I have to confess right here; when I saw that the only review on the back cover of Things that Matter, by David Galler was written by a doctor, with lots of letters after his name, I was concerned.
As I delved into the pages just after the opening, my concern appeared justified. Mitral and Tricuspid valves were spread amongst the confetti of other bits of the heart and I was beginning to get out of my depth. Then came the phrase – “A video image of the heart at work would be an Oscar winner” and he won me back again.
It’s literally a book of chapters, each dealing with a specific part of the body or things that have affected him and his life deeply. As an intensive care specialist, he has seen it all and then some in the medical field but this book is much more than that. Personal relationships, especially that with his mother (tissue time in that chapter) are dealt with and his political views, which so closely parallel mine, are fascinating as he comes from a world so different to that in which most of us live.
Meanwhile, back in intensive care, just about everything you ever wanted to know is dealt with and when you come across words like mesentery, glomerulus, nephron and anthropomorphising, there’s a glossary at the rear to give you detailed explanations.
His words on obesity struck a rich chord with me also inasmuch as spending money on prevention is a far better option than having to use medical resources later. However, upsetting your friends in the food industry is apparently too high a price to pay for most politicians. He feels that “the world is spinning back towards the Middle Ages” in this particular instance.
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As indicated earlier, this book doesn’t follow any particular line right through but is a reflection of David’s life experiences. I was fascinated to hear how the thread of his mother’s survival of Auschwitz affected the people around her and how she herself made her way through life. At times it’s certainly not pretty but, this book is not about pretty, it’s about reality.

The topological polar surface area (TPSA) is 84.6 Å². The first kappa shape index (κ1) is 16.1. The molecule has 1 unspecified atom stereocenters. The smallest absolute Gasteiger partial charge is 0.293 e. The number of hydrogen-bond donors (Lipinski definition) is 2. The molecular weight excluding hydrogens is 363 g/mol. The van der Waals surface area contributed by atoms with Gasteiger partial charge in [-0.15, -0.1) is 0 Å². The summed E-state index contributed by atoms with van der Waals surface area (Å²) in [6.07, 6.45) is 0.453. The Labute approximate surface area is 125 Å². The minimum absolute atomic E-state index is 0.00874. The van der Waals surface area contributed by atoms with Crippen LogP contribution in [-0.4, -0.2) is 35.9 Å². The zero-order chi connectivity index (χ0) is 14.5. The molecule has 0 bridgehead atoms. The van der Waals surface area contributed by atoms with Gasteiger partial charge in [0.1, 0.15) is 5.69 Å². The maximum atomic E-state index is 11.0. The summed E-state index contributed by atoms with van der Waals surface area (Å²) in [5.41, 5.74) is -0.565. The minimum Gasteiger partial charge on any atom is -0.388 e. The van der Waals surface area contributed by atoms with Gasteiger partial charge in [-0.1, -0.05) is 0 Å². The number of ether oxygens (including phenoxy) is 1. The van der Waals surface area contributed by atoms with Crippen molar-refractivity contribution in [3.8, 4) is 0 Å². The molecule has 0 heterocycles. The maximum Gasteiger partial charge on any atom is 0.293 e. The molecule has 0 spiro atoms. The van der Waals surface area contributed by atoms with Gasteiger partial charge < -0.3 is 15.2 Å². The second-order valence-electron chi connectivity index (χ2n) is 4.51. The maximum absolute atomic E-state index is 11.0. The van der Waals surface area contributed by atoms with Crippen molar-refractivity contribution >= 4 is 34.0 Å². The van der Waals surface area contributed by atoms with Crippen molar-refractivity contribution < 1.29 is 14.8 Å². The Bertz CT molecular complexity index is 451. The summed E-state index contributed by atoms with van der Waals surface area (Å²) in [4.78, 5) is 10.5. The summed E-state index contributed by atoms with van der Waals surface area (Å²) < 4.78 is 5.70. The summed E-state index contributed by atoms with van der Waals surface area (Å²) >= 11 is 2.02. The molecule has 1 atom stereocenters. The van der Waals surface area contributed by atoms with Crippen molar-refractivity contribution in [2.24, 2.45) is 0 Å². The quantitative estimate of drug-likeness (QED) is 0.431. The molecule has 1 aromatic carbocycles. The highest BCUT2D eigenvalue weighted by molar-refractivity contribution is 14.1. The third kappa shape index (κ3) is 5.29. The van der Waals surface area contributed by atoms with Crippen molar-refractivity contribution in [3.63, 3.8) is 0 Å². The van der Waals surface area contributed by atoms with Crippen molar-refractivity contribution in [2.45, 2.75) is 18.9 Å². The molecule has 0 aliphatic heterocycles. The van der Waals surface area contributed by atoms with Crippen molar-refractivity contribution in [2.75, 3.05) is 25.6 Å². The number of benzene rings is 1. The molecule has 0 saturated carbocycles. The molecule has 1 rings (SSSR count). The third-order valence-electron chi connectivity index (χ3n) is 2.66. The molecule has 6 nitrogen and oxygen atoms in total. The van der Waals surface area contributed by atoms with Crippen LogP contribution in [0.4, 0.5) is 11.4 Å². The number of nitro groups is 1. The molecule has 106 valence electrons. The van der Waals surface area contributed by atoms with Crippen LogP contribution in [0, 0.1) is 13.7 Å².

On the political side, much is discussed and his thorough distaste for the likes of Donald Rumsfeld made me feel right at home. His attendance at a seminar where American drug manufacturers were extolling the virtues of profit and how hard done by they were, will bring a smile to your face as well I’m sure.
Overall, for medical students, I would consider this a must. For the general reader, there is much to inform and entertain and I dare say that there are parts of this book that you will never forget and circumstances that we have all endured that you can relate to.
If you want to look deep into the world of medicine and better understand its workings, emotions and patient care, then you won’t find any work much better than this I suspect.
Things that Matter, by David Galler, is available from Dymocks.
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